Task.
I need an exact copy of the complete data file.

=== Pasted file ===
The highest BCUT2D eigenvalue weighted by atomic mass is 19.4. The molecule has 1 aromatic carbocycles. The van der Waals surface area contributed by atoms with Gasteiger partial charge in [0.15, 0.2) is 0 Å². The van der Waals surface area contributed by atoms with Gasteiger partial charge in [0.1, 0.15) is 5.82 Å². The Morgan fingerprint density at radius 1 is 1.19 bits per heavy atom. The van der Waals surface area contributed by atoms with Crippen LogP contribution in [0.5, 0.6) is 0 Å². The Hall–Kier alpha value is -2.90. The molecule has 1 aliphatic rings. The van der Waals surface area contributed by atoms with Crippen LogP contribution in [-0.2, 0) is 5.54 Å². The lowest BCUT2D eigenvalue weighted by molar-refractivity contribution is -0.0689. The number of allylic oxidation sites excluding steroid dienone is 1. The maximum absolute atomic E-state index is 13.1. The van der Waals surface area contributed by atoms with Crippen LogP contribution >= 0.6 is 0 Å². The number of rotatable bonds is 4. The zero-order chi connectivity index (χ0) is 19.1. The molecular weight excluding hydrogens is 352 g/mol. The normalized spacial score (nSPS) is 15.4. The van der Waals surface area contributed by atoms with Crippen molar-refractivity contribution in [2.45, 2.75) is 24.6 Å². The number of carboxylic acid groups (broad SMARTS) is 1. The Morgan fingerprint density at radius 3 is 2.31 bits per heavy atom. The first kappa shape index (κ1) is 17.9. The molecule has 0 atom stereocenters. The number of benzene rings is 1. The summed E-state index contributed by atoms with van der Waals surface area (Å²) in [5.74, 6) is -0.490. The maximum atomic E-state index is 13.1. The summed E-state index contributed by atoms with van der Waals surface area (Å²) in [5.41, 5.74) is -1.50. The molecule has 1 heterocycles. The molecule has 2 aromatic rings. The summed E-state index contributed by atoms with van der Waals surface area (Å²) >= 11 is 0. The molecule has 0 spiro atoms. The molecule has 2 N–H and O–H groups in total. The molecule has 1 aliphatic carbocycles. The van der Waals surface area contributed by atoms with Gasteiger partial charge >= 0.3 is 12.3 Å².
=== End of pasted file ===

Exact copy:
The highest BCUT2D eigenvalue weighted by atomic mass is 19.4. The molecule has 1 aromatic carbocycles. The van der Waals surface area contributed by atoms with Gasteiger partial charge in [0.15, 0.2) is 0 Å². The van der Waals surface area contributed by atoms with Gasteiger partial charge in [0.1, 0.15) is 5.82 Å². The Morgan fingerprint density at radius 1 is 1.19 bits per heavy atom. The van der Waals surface area contributed by atoms with Crippen LogP contribution in [0.5, 0.6) is 0 Å². The Hall–Kier alpha value is -2.90. The molecule has 1 aliphatic rings. The van der Waals surface area contributed by atoms with Crippen LogP contribution in [-0.2, 0) is 5.54 Å². The lowest BCUT2D eigenvalue weighted by molar-refractivity contribution is -0.0689. The number of allylic oxidation sites excluding steroid dienone is 1. The maximum absolute atomic E-state index is 13.1. The van der Waals surface area contributed by atoms with Crippen LogP contribution >= 0.6 is 0 Å². The number of rotatable bonds is 4. The zero-order chi connectivity index (χ0) is 19.1. The molecular weight excluding hydrogens is 352 g/mol. The normalized spacial score (nSPS) is 15.4. The van der Waals surface area contributed by atoms with Crippen molar-refractivity contribution in [2.45, 2.75) is 24.6 Å². The number of carboxylic acid groups (broad SMARTS) is 1. The Morgan fingerprint density at radius 3 is 2.31 bits per heavy atom. The first kappa shape index (κ1) is 17.9. The molecule has 0 atom stereocenters. The number of benzene rings is 1. The summed E-state index contributed by atoms with van der Waals surface area (Å²) in [5.74, 6) is -0.490. The maximum atomic E-state index is 13.1. The summed E-state index contributed by atoms with van der Waals surface area (Å²) in [5.41, 5.74) is -1.50. The molecule has 1 heterocycles. The molecule has 2 aromatic rings. The summed E-state index contributed by atoms with van der Waals surface area (Å²) >= 11 is 0. The molecule has 0 spiro atoms. The molecule has 2 N–H and O–H groups in total. The molecule has 1 aliphatic carbocycles. The van der Waals surface area contributed by atoms with Gasteiger partial charge >= 0.3 is 12.3 Å².